Education, economic growth and nutrition aren’t the only explanations for differences in global intelligence. Two new studies have suggested that the prevalence of infectious disease is also one of the best predictors of a country’s IQ.
Christopher Hassall and Thomas Sherratt, biologists from Ottawa’s Carleton University, found a strong link between the level of parasitic infections and average national IQ, as noted this month in Scientific American. They also posited that people living in warmer climates tend to have lower average IQ precisely because there are more parasitic infections in places with higher temperatures.
Their findings confirm a similar 2010 study by University of New Mexico researchers. “Controlling for the effects of education, national wealth, temperature, and distance from sub-Saharan Africa, infectious disease emerged as the best predictor of the bunch,” writes Christopher Eppig, one of the study’s authors. (Some researchers have suggested that average IQ is higher, the farther one travels from the evolutionary origin of humans in Africa, positing that migrating humans needed higher intelligence to survive.)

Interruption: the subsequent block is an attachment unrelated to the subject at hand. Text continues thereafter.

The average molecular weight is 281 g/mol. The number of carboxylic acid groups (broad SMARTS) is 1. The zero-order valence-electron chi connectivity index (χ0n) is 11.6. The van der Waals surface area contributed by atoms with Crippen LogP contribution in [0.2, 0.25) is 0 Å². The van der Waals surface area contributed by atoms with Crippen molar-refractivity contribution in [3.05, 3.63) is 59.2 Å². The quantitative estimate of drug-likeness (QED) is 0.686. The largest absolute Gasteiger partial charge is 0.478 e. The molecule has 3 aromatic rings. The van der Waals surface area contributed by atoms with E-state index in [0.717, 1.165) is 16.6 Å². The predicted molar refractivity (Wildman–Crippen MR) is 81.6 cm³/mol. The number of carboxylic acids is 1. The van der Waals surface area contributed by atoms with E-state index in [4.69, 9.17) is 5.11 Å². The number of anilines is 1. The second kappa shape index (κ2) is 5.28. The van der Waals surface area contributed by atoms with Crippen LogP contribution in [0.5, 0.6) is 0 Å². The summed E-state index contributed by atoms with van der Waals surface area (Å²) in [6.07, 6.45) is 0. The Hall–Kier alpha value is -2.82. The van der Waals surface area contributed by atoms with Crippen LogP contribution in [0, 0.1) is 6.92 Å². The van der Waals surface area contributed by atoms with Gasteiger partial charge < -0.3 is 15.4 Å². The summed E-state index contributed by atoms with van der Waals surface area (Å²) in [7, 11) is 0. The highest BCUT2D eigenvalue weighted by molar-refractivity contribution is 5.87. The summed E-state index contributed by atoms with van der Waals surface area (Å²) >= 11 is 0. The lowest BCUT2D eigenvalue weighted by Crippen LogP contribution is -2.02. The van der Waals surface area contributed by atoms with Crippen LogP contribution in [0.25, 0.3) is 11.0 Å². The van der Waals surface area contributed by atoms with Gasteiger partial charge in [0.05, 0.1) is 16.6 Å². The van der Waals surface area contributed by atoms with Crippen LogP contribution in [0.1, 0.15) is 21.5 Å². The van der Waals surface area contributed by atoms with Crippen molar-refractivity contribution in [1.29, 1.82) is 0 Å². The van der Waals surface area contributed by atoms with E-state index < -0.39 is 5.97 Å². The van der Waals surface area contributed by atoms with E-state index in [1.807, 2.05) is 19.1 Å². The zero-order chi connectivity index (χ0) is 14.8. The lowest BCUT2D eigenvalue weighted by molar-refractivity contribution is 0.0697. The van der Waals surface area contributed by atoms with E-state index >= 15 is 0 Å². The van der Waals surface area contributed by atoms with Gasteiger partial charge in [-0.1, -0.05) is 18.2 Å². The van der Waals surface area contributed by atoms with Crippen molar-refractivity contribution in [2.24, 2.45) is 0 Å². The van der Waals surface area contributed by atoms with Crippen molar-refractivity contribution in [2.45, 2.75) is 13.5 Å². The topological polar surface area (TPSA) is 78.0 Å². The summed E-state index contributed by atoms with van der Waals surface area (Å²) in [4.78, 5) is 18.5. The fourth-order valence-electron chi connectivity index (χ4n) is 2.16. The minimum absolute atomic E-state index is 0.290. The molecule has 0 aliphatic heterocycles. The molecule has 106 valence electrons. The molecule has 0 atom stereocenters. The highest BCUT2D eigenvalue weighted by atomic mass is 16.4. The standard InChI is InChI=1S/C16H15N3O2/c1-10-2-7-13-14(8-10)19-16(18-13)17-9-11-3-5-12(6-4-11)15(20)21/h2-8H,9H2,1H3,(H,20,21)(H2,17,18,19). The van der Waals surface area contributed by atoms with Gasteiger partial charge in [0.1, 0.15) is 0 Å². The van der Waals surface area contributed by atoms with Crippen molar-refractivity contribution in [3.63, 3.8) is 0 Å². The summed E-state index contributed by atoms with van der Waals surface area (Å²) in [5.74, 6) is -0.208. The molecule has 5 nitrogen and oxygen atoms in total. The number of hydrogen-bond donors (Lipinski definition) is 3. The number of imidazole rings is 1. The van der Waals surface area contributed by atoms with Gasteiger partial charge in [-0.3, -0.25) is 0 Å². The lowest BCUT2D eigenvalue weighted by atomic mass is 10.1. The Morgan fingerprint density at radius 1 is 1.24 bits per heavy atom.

Why does there seem to be such a strong link? Eppig explains:
One study found that newborn humans spend close to 90 percent of their calories on building and running their brains...If, during childhood, when the brain is being built, some unexpected energy cost comes along, the brain will suffer. Infectious disease is a factor that may rob large amounts of energy away from a developing brain.
Eppig and his team replicated their analysis in the United States, finding that infectious disease rates were very good at predicting a state’s average IQ. Massachusetts, New Hampshire and Vermont — states with high average IQ — had low infectious disease rates, while California, Louisiana and Mississippi had low average IQ and high infectious disease rates. That being said, there seems to be some glaring weaknesses in the state-level study, at least: Eppig assumed that education was controlled for across the country because there’s standardized mandatory education in the United States, when there’s arguably considerable variation in the quality of education across different states, the proportion of new immigrant students, and so forth.